This is hardly the first time that cities have used cycling as an emergency transportation solution. The usefulness of bicycles in disaster recovery was demonstrated anew after severe earthquakes in Mexico City in 2017 and Tokyo in 2011. A broader global crisis — the 1973 OPEC oil embargo — offered another opportunity for bicycles to step up. That shock to the gasoline supply dealt a severe blow to daily life in the U.S. and many car-dependent Western European nations. But in

Apr
3

Transportation and Health

Three female pedestrians crossing a street.

Transportation decisions that take place upstream affect our lives downstream. We all use various ways to get to work or school, to access healthy foods and to do countless other things every day. Yet poor transportation decisions can harm health and are not always fair across all communities.

For example, communities near a highway or major roadway are often low-income and communities of color. Living near a highway or major roadway increases a person’s exposure to traffic-related air pollution. Traffic-related air pollution is linked to respiratory conditions like wheezing and decreased lung functioning and also cardiovascular disease. Long-term exposure to traffic-related air pollution is linked to childhood asthma.

APHA speaks out for transportation policy that improves, rather than hinders, public health. We believe in working with the transportation sector to create equitable and healthy transportation policies. 

Check out our two latest Transportation and Health Stories from the Field showing how transportation and health agencies collaborate together to support active living for everyone:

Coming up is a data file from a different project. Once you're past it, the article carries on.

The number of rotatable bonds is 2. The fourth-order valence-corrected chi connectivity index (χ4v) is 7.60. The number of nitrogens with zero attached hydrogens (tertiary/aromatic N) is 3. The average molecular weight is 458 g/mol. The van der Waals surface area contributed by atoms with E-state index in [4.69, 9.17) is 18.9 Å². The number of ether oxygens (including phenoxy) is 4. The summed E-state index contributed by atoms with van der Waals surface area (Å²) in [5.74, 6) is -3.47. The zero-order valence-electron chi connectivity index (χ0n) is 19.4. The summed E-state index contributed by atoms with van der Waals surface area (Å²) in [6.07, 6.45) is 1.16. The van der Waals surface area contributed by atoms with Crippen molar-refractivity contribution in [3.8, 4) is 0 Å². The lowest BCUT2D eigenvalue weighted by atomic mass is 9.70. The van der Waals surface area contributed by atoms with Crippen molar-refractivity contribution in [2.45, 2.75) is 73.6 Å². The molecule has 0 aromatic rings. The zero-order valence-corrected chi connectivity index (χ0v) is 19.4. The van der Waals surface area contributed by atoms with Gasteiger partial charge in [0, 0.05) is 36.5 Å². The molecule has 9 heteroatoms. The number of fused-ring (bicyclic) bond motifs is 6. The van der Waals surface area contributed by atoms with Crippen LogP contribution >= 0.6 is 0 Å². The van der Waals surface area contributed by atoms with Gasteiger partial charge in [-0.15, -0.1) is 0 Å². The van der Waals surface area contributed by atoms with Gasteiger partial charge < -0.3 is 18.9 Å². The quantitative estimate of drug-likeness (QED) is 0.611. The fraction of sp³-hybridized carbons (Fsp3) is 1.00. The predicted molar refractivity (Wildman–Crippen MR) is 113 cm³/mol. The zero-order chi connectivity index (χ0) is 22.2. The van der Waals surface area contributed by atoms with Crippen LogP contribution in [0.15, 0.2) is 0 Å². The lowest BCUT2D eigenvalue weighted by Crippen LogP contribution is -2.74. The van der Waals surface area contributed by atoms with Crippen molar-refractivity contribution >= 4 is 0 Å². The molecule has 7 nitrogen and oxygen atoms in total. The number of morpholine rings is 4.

• Planning with a Public Health Focus- Connecting the Dots in the East Central Region of Wisconsin (PDF) — Learn how the East Central Wisconsin Regional Planning Commission works with public health departments and nonprofit partners to identify shared values to support active living and integrate public health into transportation plans. 
  • Minnesota Health and Transportation- Partners for Change (PDF) — Learn how Minnesota Department of Transportation and Department of Health have partnered together over the years to advance health equity through such initiatives as health impact assessments and Minnesota Walks, one of the first statewide pedestrian planning frameworks in the country that recognizes health and walking as transportation planning priorities. 

Building Healthy and Prosperous Communities: How Metro Areas are Building More and Better Bicycling and Walking Projects

Over the last two years, Transportation for America, in conjunction with the APHA, worked with metropolitan planning organizations across the country to collect and document stories about how they are planning, funding, and building more and better walking and bicycling projects. Check out the guidebook Building Healthy and Prosperous Communities: How Metro Areas are Building More and Better Bicycling and Walking Projects.

Working with Metropolitan Planning Organizations

Ever wondered what a Metropolitan Planning Organization was and how to work with one? Check out our latest guide (PDF) outlining the core responsibilities of an MPO and how to partner with them to advance healthy communities. 

If you are interested in learning more about past work highlighting MPO efforts, check out this set of case studies and policy paper authored by Transportation for America, with support from APHA.

Transportation and Health Tool Case Studies

APHA recently released five case studies that provide valuable insight into opportunities to advance health on both state and regional levels. The case studies feature organizations using the Transportation and Health Tool indicators to:

Want to learn more about the Transportation and Health Tool? Read an article in the Journal of Transport & Health about the Transportation and Health Tool. You can also listen to the Incorporating Health